What you have to understand about the way I view the world is this... My Grandmother was a lady. Not only a lady, but a snazzy lady. Not only a snazzy lady, but a post WWII housewife. Not only a post WWII housewife, but a mid-century modern hostess. I didn't realize it until a few years ago, but the personal style of Bette Ann Parman pretty much wrote the book from which I take my personal style.
What does this have to do with travel you say? Not much necessarily except that I believe every facet of life should be at least 1% glamourous. Even if you have to make damn sure that you are that 1%.
Thusly I have always had a rather skewed view of what it means to travel by air. I wasn't even alive during the golden age of modern travel, but in a way I was raised to view it as an event. When I was little we always dressed up to go on the plane. To this day I still have dreams of sashaying down the jet way in my heels; a scarf over my hair and a hat box suitcase in my hand.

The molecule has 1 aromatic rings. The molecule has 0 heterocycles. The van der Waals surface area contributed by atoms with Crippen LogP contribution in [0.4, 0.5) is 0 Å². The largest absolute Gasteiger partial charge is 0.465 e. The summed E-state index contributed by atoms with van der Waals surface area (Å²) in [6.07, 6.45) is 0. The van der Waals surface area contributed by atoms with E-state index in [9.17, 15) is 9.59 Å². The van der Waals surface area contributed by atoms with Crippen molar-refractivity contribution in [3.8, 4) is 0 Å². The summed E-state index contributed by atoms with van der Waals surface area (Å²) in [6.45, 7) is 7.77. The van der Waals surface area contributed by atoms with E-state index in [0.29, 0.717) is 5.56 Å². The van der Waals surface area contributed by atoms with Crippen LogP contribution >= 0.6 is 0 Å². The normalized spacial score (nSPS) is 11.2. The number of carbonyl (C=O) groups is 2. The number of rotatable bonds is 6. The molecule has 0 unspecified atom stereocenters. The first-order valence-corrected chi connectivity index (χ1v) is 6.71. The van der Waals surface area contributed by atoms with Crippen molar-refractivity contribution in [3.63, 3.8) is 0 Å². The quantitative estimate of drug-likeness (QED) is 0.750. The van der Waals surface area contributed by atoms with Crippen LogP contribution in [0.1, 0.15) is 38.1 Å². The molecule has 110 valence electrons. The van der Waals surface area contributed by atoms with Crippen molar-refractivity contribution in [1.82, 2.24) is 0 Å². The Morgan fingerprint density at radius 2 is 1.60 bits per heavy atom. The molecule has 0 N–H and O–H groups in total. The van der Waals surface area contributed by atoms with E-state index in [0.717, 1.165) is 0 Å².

Obviously this is not at all practical for the modern traveler. The fact is you will be seated next to someone who insists on claiming both armrests, you will be surrounded by screaming babies, and you will realize half way through the packet that your peanuts are about 15 years old.
So as I prepare for my flight home for the holidays I'm trying to have a new outlook. I refuse to cave to the pressure and drag all of my luggage on the plane with me like some people. That's right, I'm checking bags, (and I dare American Airlines to lose them.) I'm going to put on some makeup, throw on my pashmina and attempt to Zen my way through the day. I'm going to do my best to pamper myself through my flight so that I arrive home in a single, and relatively sane, piece. And maybe, just maybe, if I succeed, I will inspire a few others to fly glamourously.
Perhaps someday we will get back to that happy time when flying was a joy, not a downright pain in the ass.